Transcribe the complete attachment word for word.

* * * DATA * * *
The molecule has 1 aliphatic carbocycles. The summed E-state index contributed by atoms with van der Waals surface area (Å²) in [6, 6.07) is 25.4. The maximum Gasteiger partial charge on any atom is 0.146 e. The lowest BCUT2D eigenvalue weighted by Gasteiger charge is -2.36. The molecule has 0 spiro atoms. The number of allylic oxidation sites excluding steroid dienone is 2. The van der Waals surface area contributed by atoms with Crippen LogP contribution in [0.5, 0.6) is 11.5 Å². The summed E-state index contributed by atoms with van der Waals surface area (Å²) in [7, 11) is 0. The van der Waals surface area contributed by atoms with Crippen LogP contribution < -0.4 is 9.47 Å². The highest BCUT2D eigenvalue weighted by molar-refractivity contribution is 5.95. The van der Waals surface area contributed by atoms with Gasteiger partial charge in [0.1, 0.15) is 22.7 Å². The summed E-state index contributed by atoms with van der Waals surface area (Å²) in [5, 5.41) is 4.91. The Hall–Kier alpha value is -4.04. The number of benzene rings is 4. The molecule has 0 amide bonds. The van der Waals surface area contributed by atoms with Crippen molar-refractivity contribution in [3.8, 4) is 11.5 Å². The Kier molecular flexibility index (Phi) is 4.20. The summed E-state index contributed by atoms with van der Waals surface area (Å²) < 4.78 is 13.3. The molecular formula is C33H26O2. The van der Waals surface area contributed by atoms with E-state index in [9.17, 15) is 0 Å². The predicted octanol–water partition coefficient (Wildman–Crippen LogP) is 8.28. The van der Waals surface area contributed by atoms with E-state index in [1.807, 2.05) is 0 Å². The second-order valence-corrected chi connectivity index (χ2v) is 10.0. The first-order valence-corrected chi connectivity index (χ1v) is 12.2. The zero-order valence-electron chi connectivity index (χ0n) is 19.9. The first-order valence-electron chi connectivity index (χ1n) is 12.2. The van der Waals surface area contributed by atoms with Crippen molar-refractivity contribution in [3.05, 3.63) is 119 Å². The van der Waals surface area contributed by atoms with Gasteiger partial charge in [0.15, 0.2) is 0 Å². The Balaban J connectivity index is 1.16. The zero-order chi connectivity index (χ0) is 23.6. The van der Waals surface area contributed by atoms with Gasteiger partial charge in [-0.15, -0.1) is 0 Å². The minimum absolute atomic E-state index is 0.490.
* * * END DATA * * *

The molecule has 1 aliphatic carbocycles. The summed E-state index contributed by atoms with van der Waals surface area (Å²) in [6, 6.07) is 25.4. The maximum Gasteiger partial charge on any atom is 0.146 e. The lowest BCUT2D eigenvalue weighted by Gasteiger charge is -2.36. The molecule has 0 spiro atoms. The number of allylic oxidation sites excluding steroid dienone is 2. The van der Waals surface area contributed by atoms with Crippen LogP contribution in [0.5, 0.6) is 11.5 Å². The summed E-state index contributed by atoms with van der Waals surface area (Å²) in [7, 11) is 0. The van der Waals surface area contributed by atoms with Crippen LogP contribution < -0.4 is 9.47 Å². The highest BCUT2D eigenvalue weighted by molar-refractivity contribution is 5.95. The van der Waals surface area contributed by atoms with Gasteiger partial charge in [0.1, 0.15) is 22.7 Å². The summed E-state index contributed by atoms with van der Waals surface area (Å²) in [5, 5.41) is 4.91. The Hall–Kier alpha value is -4.04. The number of benzene rings is 4. The molecule has 0 amide bonds. The van der Waals surface area contributed by atoms with Crippen molar-refractivity contribution in [3.8, 4) is 11.5 Å². The Kier molecular flexibility index (Phi) is 4.20. The summed E-state index contributed by atoms with van der Waals surface area (Å²) < 4.78 is 13.3. The molecular formula is C33H26O2. The van der Waals surface area contributed by atoms with E-state index in [9.17, 15) is 0 Å². The predicted octanol–water partition coefficient (Wildman–Crippen LogP) is 8.28. The van der Waals surface area contributed by atoms with E-state index in [1.807, 2.05) is 0 Å². The second-order valence-corrected chi connectivity index (χ2v) is 10.0. The first-order valence-corrected chi connectivity index (χ1v) is 12.2. The zero-order valence-electron chi connectivity index (χ0n) is 19.9. The first-order valence-electron chi connectivity index (χ1n) is 12.2. The van der Waals surface area contributed by atoms with Crippen molar-refractivity contribution in [3.05, 3.63) is 119 Å². The van der Waals surface area contributed by atoms with Gasteiger partial charge in [0.15, 0.2) is 0 Å². The Balaban J connectivity index is 1.16. The zero-order chi connectivity index (χ0) is 23.6. The van der Waals surface area contributed by atoms with Gasteiger partial charge in [-0.15, -0.1) is 0 Å². The minimum absolute atomic E-state index is 0.490.